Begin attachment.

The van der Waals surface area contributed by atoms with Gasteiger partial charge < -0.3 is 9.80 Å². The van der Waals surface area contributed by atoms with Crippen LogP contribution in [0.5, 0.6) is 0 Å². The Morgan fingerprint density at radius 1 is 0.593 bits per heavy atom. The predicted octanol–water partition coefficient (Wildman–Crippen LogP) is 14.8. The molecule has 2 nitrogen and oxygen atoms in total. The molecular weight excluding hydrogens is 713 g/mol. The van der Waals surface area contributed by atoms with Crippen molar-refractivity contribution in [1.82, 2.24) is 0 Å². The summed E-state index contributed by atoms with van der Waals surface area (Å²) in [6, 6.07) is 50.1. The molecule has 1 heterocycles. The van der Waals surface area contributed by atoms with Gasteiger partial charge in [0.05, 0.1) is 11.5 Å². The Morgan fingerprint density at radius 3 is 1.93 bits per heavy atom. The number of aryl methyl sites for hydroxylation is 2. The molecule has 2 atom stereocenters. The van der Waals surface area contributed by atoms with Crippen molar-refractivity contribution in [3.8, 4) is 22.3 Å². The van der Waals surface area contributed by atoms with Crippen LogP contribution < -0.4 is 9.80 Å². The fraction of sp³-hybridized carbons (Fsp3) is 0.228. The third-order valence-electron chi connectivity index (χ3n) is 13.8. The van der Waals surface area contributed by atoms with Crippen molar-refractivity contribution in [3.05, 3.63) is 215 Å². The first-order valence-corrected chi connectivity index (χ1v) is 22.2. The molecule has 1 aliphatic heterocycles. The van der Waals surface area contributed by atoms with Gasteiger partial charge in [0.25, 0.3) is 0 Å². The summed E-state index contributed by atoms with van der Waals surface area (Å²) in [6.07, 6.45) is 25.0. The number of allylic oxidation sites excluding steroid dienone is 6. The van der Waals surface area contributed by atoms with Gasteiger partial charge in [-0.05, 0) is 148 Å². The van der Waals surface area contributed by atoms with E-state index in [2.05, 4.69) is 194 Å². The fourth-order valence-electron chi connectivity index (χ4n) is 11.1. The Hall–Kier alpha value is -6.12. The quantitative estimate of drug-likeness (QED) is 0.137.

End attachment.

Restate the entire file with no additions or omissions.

The van der Waals surface area contributed by atoms with Gasteiger partial charge < -0.3 is 9.80 Å². The van der Waals surface area contributed by atoms with Crippen LogP contribution in [0.5, 0.6) is 0 Å². The Morgan fingerprint density at radius 1 is 0.593 bits per heavy atom. The predicted octanol–water partition coefficient (Wildman–Crippen LogP) is 14.8. The molecule has 2 nitrogen and oxygen atoms in total. The molecular weight excluding hydrogens is 713 g/mol. The van der Waals surface area contributed by atoms with Crippen molar-refractivity contribution in [1.82, 2.24) is 0 Å². The summed E-state index contributed by atoms with van der Waals surface area (Å²) in [6, 6.07) is 50.1. The molecule has 1 heterocycles. The van der Waals surface area contributed by atoms with Gasteiger partial charge in [0.05, 0.1) is 11.5 Å². The Morgan fingerprint density at radius 3 is 1.93 bits per heavy atom. The number of aryl methyl sites for hydroxylation is 2. The molecule has 2 atom stereocenters. The van der Waals surface area contributed by atoms with Crippen molar-refractivity contribution in [3.8, 4) is 22.3 Å². The van der Waals surface area contributed by atoms with Crippen LogP contribution < -0.4 is 9.80 Å². The fraction of sp³-hybridized carbons (Fsp3) is 0.228. The third-order valence-electron chi connectivity index (χ3n) is 13.8. The van der Waals surface area contributed by atoms with Crippen molar-refractivity contribution in [3.05, 3.63) is 215 Å². The first-order valence-corrected chi connectivity index (χ1v) is 22.2. The molecule has 1 aliphatic heterocycles. The van der Waals surface area contributed by atoms with Gasteiger partial charge in [0.25, 0.3) is 0 Å². The summed E-state index contributed by atoms with van der Waals surface area (Å²) in [6.07, 6.45) is 25.0. The number of allylic oxidation sites excluding steroid dienone is 6. The van der Waals surface area contributed by atoms with Gasteiger partial charge in [-0.05, 0) is 148 Å². The van der Waals surface area contributed by atoms with E-state index in [2.05, 4.69) is 194 Å². The fourth-order valence-electron chi connectivity index (χ4n) is 11.1. The Hall–Kier alpha value is -6.12. The quantitative estimate of drug-likeness (QED) is 0.137.